The usual liturgical colour in Western Christianity for Advent is purple or blue. The purple colour is often used for hangings around the church, on the vestments of the clergy, and often also the tabernacle. On the 3rd Sunday of Advent, Gaudete Sunday, rose may be used instead, referencing the rose used on Laetare Sunday, the 4th Sunday of Lent. In some Christian denominations, blue, a colour representing hopefulness is an alternative liturgical colour for Advent, a custom traced to the usage of the Church of Sweden (Lutheran) and the medieval Sarum Rite in England. In addition, the colour blue is also used in the Mozarabic Rite (Catholic and Anglican), which dates to the eighth century. This colour is often referred to as "Sarum blue". The Lutheran Book of Worship lists blue as the preferred colour for Advent while the Methodist Book of Worship identifies purple or blue as being appropriate for Advent. There has been an increasing trend to supplant purple with blue during Advent as it is an hopeful season of preparation that anticipates both Bethlehem and the consummation of history in the second coming of Jesus Christ. Proponents of this new liturgical trend argue that purple is traditionally associated with solemnity and somberness, which is fitting to the repentant character of Lent. During the Nativity Fast, red is used among the denominations of Eastern Christianity, although gold is an alternative colour.
In Advent, the Advent Prose, an antiphonal plainsong, may be sung. The "Late Advent Weekdays", December 17–24, mark the singing of the Great Advent 'O antiphons'. These are the antiphons for the Magnificat at Vespers, or Evening Prayer (in the Roman Catholic and Lutheran churches) and Evensong in Anglican churches each day and mark the forthcoming birth of the Messiah. They form the basis for each verse of the popular Advent hymn, "O come, O come, Emmanuel".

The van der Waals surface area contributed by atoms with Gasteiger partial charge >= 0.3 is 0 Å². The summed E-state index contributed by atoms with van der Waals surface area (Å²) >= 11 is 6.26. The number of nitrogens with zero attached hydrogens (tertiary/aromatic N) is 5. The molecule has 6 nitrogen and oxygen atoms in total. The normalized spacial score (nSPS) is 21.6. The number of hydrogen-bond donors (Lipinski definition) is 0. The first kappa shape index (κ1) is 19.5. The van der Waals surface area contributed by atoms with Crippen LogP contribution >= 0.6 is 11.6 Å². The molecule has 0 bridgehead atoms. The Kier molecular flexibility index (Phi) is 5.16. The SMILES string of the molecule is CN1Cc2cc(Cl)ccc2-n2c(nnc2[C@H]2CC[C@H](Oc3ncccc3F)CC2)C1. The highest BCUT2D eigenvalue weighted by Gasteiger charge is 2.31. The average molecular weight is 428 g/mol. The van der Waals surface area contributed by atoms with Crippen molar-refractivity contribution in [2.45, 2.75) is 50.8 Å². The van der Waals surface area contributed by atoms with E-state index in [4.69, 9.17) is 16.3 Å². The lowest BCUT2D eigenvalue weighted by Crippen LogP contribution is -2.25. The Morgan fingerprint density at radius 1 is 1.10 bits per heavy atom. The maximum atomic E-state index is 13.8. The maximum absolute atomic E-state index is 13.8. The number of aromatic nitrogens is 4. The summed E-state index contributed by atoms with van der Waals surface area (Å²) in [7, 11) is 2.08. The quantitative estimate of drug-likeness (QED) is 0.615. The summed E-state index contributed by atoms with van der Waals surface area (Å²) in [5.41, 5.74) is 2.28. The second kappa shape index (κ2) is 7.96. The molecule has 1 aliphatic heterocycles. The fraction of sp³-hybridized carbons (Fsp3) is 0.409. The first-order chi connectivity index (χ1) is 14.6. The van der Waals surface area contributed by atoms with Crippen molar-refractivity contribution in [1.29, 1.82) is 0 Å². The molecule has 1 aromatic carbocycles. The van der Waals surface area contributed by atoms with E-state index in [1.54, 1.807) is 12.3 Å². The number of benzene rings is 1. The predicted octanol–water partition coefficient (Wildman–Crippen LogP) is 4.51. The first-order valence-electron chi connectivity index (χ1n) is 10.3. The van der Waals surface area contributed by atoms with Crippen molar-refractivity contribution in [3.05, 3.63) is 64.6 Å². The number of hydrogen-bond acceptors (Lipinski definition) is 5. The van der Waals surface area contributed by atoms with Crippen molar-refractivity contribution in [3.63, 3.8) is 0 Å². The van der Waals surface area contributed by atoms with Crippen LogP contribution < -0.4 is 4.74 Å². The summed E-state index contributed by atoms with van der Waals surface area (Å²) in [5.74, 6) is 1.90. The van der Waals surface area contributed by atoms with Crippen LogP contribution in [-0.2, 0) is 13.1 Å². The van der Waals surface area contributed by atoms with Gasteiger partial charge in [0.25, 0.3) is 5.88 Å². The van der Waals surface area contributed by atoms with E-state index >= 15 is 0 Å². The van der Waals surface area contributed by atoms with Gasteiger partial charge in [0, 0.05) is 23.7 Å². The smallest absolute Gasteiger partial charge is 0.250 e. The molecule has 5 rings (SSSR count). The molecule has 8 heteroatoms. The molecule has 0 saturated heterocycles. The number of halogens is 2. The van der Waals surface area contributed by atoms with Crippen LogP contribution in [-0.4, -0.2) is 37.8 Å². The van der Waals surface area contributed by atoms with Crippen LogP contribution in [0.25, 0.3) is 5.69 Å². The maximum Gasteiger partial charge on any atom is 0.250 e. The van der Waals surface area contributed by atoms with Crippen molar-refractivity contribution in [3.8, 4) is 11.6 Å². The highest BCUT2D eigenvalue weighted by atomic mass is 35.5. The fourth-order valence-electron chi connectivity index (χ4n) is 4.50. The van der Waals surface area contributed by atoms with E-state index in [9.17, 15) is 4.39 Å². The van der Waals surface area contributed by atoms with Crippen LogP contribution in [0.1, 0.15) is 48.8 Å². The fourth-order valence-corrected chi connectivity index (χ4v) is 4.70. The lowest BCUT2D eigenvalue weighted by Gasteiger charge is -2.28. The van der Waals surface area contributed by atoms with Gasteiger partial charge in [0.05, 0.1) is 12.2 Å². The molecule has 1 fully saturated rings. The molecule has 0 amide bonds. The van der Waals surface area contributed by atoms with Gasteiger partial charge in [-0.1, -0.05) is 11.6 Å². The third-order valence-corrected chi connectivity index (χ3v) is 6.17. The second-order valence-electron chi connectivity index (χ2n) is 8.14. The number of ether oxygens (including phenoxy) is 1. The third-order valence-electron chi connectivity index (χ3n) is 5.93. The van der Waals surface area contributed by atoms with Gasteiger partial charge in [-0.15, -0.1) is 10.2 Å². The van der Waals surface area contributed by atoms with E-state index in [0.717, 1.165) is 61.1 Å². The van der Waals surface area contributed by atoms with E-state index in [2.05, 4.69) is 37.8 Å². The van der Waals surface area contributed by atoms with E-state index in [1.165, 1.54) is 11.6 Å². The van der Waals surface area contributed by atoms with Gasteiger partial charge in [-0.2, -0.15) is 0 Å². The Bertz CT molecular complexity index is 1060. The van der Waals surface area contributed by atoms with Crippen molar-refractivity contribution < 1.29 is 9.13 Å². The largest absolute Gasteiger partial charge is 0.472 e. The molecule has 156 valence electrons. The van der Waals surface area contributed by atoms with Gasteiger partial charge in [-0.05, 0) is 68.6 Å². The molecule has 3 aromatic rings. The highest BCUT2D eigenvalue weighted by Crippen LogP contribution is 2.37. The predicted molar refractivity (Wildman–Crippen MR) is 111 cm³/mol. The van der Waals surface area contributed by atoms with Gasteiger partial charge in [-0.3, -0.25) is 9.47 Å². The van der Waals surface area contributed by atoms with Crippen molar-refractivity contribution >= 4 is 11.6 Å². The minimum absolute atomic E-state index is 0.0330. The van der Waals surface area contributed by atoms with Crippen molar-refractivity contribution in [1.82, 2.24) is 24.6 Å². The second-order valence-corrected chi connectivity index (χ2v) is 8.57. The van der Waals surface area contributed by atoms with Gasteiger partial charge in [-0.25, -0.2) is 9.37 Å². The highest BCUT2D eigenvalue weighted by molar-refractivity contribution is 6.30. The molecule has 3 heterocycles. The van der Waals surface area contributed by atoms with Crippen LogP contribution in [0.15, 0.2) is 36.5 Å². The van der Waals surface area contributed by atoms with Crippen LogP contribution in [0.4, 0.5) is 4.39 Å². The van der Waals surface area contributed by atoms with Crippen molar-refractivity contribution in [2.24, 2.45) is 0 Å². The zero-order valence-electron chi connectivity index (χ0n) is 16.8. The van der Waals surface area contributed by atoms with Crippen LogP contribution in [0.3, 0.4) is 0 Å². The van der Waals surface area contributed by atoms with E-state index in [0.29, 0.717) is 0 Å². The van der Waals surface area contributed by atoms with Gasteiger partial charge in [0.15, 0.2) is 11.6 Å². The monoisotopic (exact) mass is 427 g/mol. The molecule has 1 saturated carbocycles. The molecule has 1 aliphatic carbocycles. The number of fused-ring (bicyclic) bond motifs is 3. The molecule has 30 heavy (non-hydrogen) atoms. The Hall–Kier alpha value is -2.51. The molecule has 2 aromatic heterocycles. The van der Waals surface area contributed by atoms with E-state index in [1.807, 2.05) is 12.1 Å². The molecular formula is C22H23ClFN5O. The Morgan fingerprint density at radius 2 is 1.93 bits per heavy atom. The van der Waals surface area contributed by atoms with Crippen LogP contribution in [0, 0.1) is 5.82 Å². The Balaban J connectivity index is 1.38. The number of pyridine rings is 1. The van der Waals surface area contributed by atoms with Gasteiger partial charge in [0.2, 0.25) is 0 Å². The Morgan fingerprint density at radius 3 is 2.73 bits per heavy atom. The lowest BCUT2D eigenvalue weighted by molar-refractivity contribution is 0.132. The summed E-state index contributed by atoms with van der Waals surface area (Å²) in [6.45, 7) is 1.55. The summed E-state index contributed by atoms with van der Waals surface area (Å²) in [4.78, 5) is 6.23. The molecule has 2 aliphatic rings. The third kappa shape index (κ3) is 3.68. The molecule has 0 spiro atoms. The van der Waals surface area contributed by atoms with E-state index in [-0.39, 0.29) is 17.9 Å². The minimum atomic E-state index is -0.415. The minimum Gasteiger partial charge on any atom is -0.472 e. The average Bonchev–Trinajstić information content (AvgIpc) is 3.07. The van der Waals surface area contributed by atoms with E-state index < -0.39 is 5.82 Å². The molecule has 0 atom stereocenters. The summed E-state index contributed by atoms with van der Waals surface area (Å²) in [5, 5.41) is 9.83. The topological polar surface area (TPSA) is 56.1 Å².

From the 4th century the season was kept as a period of fasting as strict as that of Lent(commencing in some localities on 11 November; this being the feast day of St. Martin of Tours, the fast became known as "St. Martin's Lent", "St. Martin's Fast" or the "forty days of St. Martin"). The feast day was in many countries a time of frolic and heavy eating, since the 40-day fast began the next day. In the Anglican and Lutheran churches this fasting rule was later relaxed, with the Roman Catholic Church doing likewise later, but still keeping Advent as a season of penitence. In addition to fasting, dancing and similar festivities were forbidden in these traditions. The third Sunday in Advent was a Rose Sunday, when the color of the vestments was changed and a relaxation of the fast was permitted. The Eastern Orthodox and Oriental Orthodox churches still hold the tradition of fasting for 40 days before the Nativity Feast.